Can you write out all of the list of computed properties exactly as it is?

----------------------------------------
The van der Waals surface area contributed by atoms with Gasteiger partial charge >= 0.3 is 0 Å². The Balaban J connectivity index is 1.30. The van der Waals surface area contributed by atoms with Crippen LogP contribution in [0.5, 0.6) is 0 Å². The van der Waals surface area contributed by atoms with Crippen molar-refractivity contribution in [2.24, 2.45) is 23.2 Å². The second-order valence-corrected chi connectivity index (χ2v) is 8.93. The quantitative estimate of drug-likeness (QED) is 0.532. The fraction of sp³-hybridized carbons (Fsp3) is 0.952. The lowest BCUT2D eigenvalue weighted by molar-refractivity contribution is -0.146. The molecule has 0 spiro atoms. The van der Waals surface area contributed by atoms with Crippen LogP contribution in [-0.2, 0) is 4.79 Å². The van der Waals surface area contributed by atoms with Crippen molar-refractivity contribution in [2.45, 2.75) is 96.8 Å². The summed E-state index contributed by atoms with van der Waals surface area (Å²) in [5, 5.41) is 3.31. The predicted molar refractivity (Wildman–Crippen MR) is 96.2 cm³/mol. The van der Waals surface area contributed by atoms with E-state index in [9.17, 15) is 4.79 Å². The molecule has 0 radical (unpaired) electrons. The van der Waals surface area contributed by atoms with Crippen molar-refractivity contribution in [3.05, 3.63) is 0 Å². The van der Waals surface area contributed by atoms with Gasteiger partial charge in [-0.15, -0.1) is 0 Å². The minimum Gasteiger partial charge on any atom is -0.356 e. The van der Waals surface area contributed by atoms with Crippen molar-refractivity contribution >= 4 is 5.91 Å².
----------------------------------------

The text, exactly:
The van der Waals surface area contributed by atoms with Gasteiger partial charge >= 0.3 is 0 Å². The Balaban J connectivity index is 1.30. The van der Waals surface area contributed by atoms with Crippen LogP contribution in [0.5, 0.6) is 0 Å². The van der Waals surface area contributed by atoms with Crippen molar-refractivity contribution in [2.24, 2.45) is 23.2 Å². The second-order valence-corrected chi connectivity index (χ2v) is 8.93. The quantitative estimate of drug-likeness (QED) is 0.532. The fraction of sp³-hybridized carbons (Fsp3) is 0.952. The lowest BCUT2D eigenvalue weighted by molar-refractivity contribution is -0.146. The molecule has 0 spiro atoms. The van der Waals surface area contributed by atoms with Crippen LogP contribution in [-0.2, 0) is 4.79 Å². The van der Waals surface area contributed by atoms with Crippen molar-refractivity contribution in [2.45, 2.75) is 96.8 Å². The summed E-state index contributed by atoms with van der Waals surface area (Å²) in [5, 5.41) is 3.31. The predicted molar refractivity (Wildman–Crippen MR) is 96.2 cm³/mol. The van der Waals surface area contributed by atoms with E-state index in [9.17, 15) is 4.79 Å². The molecule has 0 radical (unpaired) electrons. The van der Waals surface area contributed by atoms with Crippen molar-refractivity contribution in [3.05, 3.63) is 0 Å². The van der Waals surface area contributed by atoms with Gasteiger partial charge in [-0.15, -0.1) is 0 Å². The minimum Gasteiger partial charge on any atom is -0.356 e. The van der Waals surface area contributed by atoms with Crippen molar-refractivity contribution >= 4 is 5.91 Å².